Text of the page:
Myofascial pain is not dealt with in detail at Veterinary College so it is possible that your vet doesn't know much about it, or how to identify it. If you are unsure if you dog is experiencing myofascial pain why not book them in for a Muscular Health Check and I will be able to advise.
Does your dogs back twitch when they stretch?
Are they slowing down?
Do they look stiff when they first move but improve as they move about?
Above are the most common signs of myofascial pain! More symptoms are provided below.
Fascia is the 3D network of connected tissue in which all other body organs and structures are held. It is ubiquitous, literally everywhere in the body! In addition, it is now thought to be a sensory system in its own right and due to the scale and extent of it in the body it it may be the most important communication system.
Did you know!
If you could remove everything that was not fascia from your body you would be left with a perfect 3D model that would be recognisably you! Fascia is not only everywhere but it holds contours, features and posture too.
Fascia is essential to allow the different body structures to move and to slide over each other. It literally provides the lubrication required for movement.
So fascia is important! If its function is restricted in any way it can have significant and wide ranging affects on mobility, pain, and mood as well as activity and energy levels.
What's more, restrictions in one area will affect other distant parts of the body. For instance hip pain places the fascial network under more tension, which in turn causes back and shoulder pain.
Fascia becomes dysfunctional for a number of reasons, including:
Repetitive behaviours such as ball chasing
Activities of daily living such as jumping onto furniture, using stairs, constantly looking up
Agility or Flyball where jumping over obstacles, weaving and rapid turns are required
High impact or trauma including 'body slamming' by other dogs
Compensating behaviours in dogs with osteoarthritis, joint dysplasia, back pain or other joint issues
Soft tissue injuries such as muscle strains and ligament sprains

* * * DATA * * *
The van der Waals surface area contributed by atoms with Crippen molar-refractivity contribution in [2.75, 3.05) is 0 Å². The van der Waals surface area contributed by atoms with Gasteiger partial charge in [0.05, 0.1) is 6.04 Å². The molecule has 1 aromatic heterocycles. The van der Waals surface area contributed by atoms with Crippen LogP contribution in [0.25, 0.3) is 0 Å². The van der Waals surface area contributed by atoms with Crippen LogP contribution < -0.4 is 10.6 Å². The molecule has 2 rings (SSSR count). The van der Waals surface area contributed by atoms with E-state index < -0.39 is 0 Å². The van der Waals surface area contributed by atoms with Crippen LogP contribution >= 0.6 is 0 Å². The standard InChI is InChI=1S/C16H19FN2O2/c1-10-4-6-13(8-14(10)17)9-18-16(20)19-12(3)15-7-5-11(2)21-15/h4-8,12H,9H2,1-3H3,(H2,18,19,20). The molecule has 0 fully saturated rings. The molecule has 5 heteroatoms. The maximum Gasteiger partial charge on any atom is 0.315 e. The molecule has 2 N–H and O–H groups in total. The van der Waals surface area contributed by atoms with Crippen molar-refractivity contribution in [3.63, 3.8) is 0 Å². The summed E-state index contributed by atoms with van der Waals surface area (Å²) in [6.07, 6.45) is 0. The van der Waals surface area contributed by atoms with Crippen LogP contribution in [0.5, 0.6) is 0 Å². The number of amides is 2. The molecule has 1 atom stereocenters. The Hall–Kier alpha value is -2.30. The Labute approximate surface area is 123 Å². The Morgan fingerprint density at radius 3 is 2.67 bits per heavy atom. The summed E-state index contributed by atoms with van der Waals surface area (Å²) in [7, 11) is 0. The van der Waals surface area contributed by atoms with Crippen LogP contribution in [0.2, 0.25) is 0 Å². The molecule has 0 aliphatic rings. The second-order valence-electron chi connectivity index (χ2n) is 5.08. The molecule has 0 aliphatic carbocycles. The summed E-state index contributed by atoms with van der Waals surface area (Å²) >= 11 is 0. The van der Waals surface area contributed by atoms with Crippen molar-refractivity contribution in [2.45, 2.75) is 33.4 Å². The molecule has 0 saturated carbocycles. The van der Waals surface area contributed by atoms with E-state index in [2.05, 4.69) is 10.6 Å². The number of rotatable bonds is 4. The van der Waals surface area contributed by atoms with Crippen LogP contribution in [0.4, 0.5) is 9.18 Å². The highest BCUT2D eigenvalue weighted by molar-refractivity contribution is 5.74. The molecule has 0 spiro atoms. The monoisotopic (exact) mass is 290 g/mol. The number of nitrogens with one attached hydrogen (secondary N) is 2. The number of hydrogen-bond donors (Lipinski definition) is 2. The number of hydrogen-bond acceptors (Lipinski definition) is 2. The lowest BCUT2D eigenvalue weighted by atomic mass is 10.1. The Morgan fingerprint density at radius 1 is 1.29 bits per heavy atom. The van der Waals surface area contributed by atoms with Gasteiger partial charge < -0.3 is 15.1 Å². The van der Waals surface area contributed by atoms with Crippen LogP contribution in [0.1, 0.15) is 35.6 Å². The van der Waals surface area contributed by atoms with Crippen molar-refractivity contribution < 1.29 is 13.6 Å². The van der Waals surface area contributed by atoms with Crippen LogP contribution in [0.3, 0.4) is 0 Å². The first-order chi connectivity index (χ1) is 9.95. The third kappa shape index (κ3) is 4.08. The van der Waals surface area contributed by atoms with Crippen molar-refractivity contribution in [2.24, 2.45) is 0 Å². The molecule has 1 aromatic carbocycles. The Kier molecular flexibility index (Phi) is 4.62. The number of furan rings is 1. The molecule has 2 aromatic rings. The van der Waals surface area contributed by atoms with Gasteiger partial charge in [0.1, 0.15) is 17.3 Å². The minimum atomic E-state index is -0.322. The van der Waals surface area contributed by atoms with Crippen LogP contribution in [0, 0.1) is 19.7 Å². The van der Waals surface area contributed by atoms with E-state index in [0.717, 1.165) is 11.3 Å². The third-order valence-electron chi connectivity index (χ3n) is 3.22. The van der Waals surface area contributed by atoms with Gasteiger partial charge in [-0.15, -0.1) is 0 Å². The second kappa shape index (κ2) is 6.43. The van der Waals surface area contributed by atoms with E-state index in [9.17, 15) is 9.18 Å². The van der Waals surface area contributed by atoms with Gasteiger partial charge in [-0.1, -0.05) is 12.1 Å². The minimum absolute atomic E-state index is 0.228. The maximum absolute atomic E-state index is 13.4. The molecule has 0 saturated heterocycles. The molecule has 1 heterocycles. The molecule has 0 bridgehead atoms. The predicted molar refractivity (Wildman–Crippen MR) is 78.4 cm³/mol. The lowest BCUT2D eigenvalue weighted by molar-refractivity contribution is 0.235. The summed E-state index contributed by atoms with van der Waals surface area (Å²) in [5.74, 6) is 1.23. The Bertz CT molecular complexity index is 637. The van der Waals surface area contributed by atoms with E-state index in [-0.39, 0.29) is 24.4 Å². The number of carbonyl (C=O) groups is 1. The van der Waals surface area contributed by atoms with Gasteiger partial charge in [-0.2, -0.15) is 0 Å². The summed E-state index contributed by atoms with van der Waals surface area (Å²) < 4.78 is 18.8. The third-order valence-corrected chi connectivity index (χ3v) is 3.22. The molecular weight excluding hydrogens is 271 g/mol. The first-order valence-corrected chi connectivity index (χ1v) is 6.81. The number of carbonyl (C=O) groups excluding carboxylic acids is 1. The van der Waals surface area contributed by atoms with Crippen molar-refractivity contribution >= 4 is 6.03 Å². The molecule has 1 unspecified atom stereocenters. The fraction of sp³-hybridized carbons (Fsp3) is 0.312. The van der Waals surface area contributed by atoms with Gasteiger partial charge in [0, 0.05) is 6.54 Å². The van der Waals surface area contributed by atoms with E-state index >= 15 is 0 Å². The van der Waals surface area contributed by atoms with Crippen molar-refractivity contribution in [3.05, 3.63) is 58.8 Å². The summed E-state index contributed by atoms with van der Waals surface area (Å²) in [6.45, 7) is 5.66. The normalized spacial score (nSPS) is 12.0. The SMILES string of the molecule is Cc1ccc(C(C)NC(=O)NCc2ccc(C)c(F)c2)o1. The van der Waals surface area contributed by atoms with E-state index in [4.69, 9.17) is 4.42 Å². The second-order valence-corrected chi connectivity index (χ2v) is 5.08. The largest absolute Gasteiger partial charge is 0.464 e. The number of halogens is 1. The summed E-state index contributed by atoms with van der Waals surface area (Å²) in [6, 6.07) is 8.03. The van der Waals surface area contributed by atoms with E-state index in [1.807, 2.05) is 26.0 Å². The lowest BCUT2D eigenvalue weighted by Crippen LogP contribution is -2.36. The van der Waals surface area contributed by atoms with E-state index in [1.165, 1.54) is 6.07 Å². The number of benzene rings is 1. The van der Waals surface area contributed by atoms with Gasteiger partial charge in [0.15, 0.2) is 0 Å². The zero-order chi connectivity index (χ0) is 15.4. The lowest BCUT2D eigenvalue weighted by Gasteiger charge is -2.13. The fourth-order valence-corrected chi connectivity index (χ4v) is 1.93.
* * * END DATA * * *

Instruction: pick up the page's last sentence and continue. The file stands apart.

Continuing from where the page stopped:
Extended crate rest
Dehydration particularly in dogs that don’t drink much water
As a dog ages the above factors build up in the tissue so older dogs will very likely be experiencing some myofascial pain.
Myofascial pain can be detrimental to your dogs quality of life but I see improvements in many of my clients after just one session - so it can be treated.
Dogs with Myofascial Pain will show one or more of the following symptoms:
Skin twitching or flinching particularly when stretching or being touched
Reluctance to be handled and possibly yelping when touched in an area
Sore, stiff back legs
Tight skin that cannot be lifted away from the underlying muscles
A ‘tickly’ spot around the middle of the back
Restricted, shortened stride - they might look like they are shuffling along
Excessively rolling on their back
Hair flicking up where it hasn’t before
A nervous, anxious or depressed character
When Myofascial restrictions and pain are present the fascia tightens onto the skin, increasing nerve and pain sensitivity (hence
the twitching of the skin). Fascia also adheres to the underlying muscles inhibiting its natural movement. This 'bound' tissue can cause nerve dysfunction, oedema and patterns of pain referral.
Arthritis or Myofascial pain?
Damaged or dysfunctional fascia can mimic the symptoms of other diseases such as Arthritis. As fascia can become abnormal over time it is not uncommon for owners to notice a reduction in stamina and a dog slowing down and assume it is an unavoidable aspect of getting older.
Is your dog grieving, depressed or anxious?
Fascia can also hold on to emotional memory; so a traumatic experience such as bereavement, a rehoming centre, or an attack can be 'remembered' in the fascia. Owners might see the dog start to show restricted or more jaunty movement, increased anxiety or reactivity, reluctance to move, restlessness, stiffness on rising and other symptoms of pain.
The drugs don't seem to work!
Myofascial Pain in dogs is the most common issue I see in practice and medical intervention using pain killers or anti-inflammatories is not usually effective, with owners often seeing little or no improvement in symptoms.
Dysfunctional fascia needs direct mechanical release if it is to be resolved. Myofascial releases used in my clinical massage therapy can produce profound results in a dog, with owners often reporting improvements after a single session.
Note for vets
Trigger Point and Myofascial Pain could be the missing link in your patients pain cycle treatment. Quite often Trigger Point and Myofascial Pain is NSAID resistant. If NSAID's do reduce the pain experienced they will only be masking and not directly addressing the issue. This means that as soon as your patient comes off the drugs the pain will be evident once more.
Myofascial releases carried out within a clinical massage treatment is an excellent option for patients that are NSAID intolerant, are not responding to NSAIDS, are experiencing renal failure or have gastrointestinal intolerance.
If you have a dog presenting with symptoms consistent with arthritis it might be worth referring them to me for treatment. If it is soft tissue dysfunction - such as trigger points or myofascial pain - then I can often resolve or alleviate the underlying problems. If if is arthritis I can still help your patient to remain mobile and support your pain management protocols.